Vishakha Case

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Vishaka Guidelines – Sexual Harassment at Workplace - Nandan - Neelam - Nikhil - Priyanka - Srikrishnan - Alok - Ando - Arun - Msuya - Minjal

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Page 1: Vishakha Case

Vishaka Guidelines – Sexual Harassment at Workplace

- Nandan- Neelam- Nikhil- Priyanka- Srikrishnan

- Alok- Ando- Arun- Msuya- Minjal

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Mahatma Gandhi’s quote

‘If all the evils for which man has made himselfresponsible, none is so degrading, so shocking, or brutal as his abuse of the betterhalf of the humanity, the female sex’

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Position of Law Prior to Vishaka

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“Bhanwari Devi was a Dalit and so her rapists, the upper caste men, could not have possibly raped her.”

“It isn’t possible in the Indian culture that a man who has taken a vow to protect his wife in front of the holy fire, just stands and watches his wife being raped, when only two men almost twice his age are holding him.”

“The judge inferred that the presence of one Brahmin amongst the accused leads him to observe that gangs in rural areas are not usually multi-caste and so the accused could not have acted together.”

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Fundamental Rights of Women

What was the law on sexual harassment in the workplace prior to the Vishaka Case? ; What was the need for the Vishaka Guidelines?

• Article 32: Remedies for enforcement of right

• Art. 14: Right to equality

• Art. 15: Right to non-discrimination

• Art. 16: Right to equal opportunities in employment

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Contd…• Art. 21: Right to life

• Art. 19(1)(g): Right to practice any profession or to carry out any occupation, trade or business

• Art. 51 A(a): It is the duty of every citizen to abide by the Constitution and respects its ideals andInstitutions

• Art. 253: Legislation for giving effect to internationalagreements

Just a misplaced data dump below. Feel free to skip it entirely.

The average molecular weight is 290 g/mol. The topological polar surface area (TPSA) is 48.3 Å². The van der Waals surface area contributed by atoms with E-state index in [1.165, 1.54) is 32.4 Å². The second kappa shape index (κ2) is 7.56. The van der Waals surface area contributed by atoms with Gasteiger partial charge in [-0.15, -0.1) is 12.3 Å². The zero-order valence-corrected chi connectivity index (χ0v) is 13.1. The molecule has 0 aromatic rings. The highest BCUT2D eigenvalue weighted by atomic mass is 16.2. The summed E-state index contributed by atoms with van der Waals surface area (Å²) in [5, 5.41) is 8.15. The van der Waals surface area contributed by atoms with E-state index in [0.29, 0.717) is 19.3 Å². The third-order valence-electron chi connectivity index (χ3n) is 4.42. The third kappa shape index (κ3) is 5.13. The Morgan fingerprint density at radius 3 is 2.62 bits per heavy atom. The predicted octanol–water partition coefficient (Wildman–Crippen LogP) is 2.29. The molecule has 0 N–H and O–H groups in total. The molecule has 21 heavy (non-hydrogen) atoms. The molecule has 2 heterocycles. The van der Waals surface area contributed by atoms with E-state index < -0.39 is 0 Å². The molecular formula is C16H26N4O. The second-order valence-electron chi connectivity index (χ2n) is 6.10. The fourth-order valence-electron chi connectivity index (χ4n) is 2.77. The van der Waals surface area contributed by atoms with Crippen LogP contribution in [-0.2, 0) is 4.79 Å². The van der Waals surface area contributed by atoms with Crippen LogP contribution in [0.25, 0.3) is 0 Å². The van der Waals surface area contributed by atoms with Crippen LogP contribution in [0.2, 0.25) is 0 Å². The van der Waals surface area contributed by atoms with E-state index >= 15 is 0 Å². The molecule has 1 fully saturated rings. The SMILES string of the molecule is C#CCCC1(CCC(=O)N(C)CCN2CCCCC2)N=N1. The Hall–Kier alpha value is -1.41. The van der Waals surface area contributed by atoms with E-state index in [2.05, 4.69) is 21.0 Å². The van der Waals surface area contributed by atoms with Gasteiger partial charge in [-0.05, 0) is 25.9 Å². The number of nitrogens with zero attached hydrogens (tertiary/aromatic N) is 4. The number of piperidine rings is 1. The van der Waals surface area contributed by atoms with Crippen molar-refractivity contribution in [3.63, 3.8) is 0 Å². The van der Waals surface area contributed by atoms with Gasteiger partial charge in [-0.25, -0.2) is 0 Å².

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1. Duty of Employer/ other responsible persons in work places/other institutions:

• Duty to prevent/deter Commission Acts of Sexual Harassment– Identify the acts that constitute sexual harassment– Prohibit acts of sexual harassment

workplace/precincts – place of her residence– Penalize commission of acts of sexual harassment

• Duty to provide procedure– For resolution/ settlement or prosecution of acts of

sexual harassment by taking all steps required.

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2. Definition of sexual harassment:

Any unwelcome sexually determined behaviour (whether directly or by implication) such as :

– Physical contact and advances

– Demand or request for sexual favours

– Sexually coloured remarks

– Showing pornography

– Any other unwelcome physical, verbal or non-

verbal conduct of sexual nature.

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a) Express prohibition of Sexual Harassment must be notified, published and circulated

b) Government/ PSUs Rules/ Regulations for conduct/ discipline must include rules/ regulations prohibiting Sexual Harassment and provide for appropriate penalties against the offender

3. Preventive Steps:

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c) Private employers must include prohibitions in the standing orders

d) Appropriate work conditions to be provided

in respect of work, leisure, health and